Reading Jean-Luc Marion
Published by: Indiana University Press
344 pages, 155.00 x 235.00 mm
- ISBN: 9780253219459
- Published: November 2007
The work of French philosopher and theologian Jean-Luc Marion has been recognized as among the most suggestive and productive in the philosophy of religion today. In Reading Marion, Christina M. Gschwandtner provides the first comprehensive introduction to Marion's large and conceptually dense corpus. Gschwandtner gives particular attention to Marion's early work on Descartes and follows thematic threads through to his most recent publications on charity and eroticism. She explores in detail three prominent topics in Marion's thought: the desire to overcome metaphysics, his reflections on the divine, and his reconsideration of the relation of the self to the other in love. Gschwandtner reveals Marion's thought as a unified whole and provides context for his theological and phenomenological writings. Readers at all levels will find insight into the work of one of the world's most provocative thinkers.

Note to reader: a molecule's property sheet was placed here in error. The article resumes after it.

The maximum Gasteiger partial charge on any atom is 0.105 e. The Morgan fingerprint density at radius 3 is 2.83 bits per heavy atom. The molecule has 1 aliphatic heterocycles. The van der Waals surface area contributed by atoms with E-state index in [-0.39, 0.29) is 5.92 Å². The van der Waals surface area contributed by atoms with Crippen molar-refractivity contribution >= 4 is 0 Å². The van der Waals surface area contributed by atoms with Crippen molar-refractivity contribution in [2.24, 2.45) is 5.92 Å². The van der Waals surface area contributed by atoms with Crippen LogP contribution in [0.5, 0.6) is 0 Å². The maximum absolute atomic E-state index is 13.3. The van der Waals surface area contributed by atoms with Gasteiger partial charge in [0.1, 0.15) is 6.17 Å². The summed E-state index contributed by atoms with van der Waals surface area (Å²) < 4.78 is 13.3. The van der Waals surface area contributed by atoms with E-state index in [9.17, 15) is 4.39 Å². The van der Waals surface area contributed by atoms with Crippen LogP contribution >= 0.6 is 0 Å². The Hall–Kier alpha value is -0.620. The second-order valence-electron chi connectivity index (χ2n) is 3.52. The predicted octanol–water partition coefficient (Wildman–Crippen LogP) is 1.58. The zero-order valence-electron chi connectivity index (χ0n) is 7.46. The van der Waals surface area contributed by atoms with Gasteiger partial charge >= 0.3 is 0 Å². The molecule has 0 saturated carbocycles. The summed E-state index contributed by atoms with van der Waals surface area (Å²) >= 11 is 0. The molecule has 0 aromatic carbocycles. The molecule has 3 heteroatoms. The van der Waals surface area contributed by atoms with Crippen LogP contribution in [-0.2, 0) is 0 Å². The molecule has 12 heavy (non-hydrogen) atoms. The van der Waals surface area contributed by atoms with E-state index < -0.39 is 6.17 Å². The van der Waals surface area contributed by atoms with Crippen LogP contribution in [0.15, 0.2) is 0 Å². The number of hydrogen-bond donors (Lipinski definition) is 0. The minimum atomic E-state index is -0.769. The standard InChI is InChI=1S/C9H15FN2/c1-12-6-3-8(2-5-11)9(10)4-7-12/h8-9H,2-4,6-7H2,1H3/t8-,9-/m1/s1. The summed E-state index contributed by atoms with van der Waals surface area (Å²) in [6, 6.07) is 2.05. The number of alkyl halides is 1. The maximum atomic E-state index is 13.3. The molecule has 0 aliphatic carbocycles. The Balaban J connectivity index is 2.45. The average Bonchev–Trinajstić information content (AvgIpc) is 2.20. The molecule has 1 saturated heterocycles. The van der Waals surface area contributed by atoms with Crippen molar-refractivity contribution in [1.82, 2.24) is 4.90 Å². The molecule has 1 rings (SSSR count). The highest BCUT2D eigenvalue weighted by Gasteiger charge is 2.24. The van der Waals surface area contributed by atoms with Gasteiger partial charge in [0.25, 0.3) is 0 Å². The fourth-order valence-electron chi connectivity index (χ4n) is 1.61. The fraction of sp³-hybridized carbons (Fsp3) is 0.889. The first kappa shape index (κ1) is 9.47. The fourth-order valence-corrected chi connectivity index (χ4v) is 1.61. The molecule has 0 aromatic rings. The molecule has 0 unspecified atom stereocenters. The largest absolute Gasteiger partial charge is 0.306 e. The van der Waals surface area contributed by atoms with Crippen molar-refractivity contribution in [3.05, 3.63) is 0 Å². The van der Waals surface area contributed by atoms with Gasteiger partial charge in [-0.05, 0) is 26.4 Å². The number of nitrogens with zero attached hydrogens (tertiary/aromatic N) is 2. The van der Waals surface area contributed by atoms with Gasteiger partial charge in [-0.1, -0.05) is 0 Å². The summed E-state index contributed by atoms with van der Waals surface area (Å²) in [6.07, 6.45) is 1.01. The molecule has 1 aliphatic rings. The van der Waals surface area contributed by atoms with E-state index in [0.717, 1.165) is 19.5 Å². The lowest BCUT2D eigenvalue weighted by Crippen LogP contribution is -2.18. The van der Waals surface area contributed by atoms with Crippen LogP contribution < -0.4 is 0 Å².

List of Abbreviations
Part 1. The Constraints of Metaphysics
Introduction: "This Theological Veering Which Is Too Obvious"
1. Descartes and Metaphysics: "Metaphysics Opens upon Its Modernity"
2. Theology and Metaphysics: "With Respect to Being Does God Have to Behave like Hamlet?"
3. Phenomenology and Metaphysics: "Unfolding the Fold of the Given"
Part 2. A God of Excess
Introduction: "To Pass Over to God's Point of View"
4. Descartes and God: "A Solitary . . . Abandoned on a Field in Ruins"
5. Theology and God: "The Glory of the Divine Befalls Us Only Obliquely"
6. Phenomenology and God: "It Is Impossible for God to Be Impossible"
Part 3. A Self Open to the Other
Introduction: "The Sole Master and Servant of the Given"
7. Descartes and the Self: "The Ego and the God of the Philosopher Evaluate Each Other from a Distance"
8. Phenomenology and the Self: "The Self That Comes after the Subject"
9. Charity and Eros: "One Must Substitute Erotic Meditations for the Metaphysical Meditations"
Conclusion: "Between Evidence and Charity One Must Choose"
Gschwandtner draws upon her own doctoral research at Depaul University to offer an articulate, wide-ranging and often compelling work which explores the connections between Marion's phenomenological concerns and his writing on Descartes.~Heythrop Journal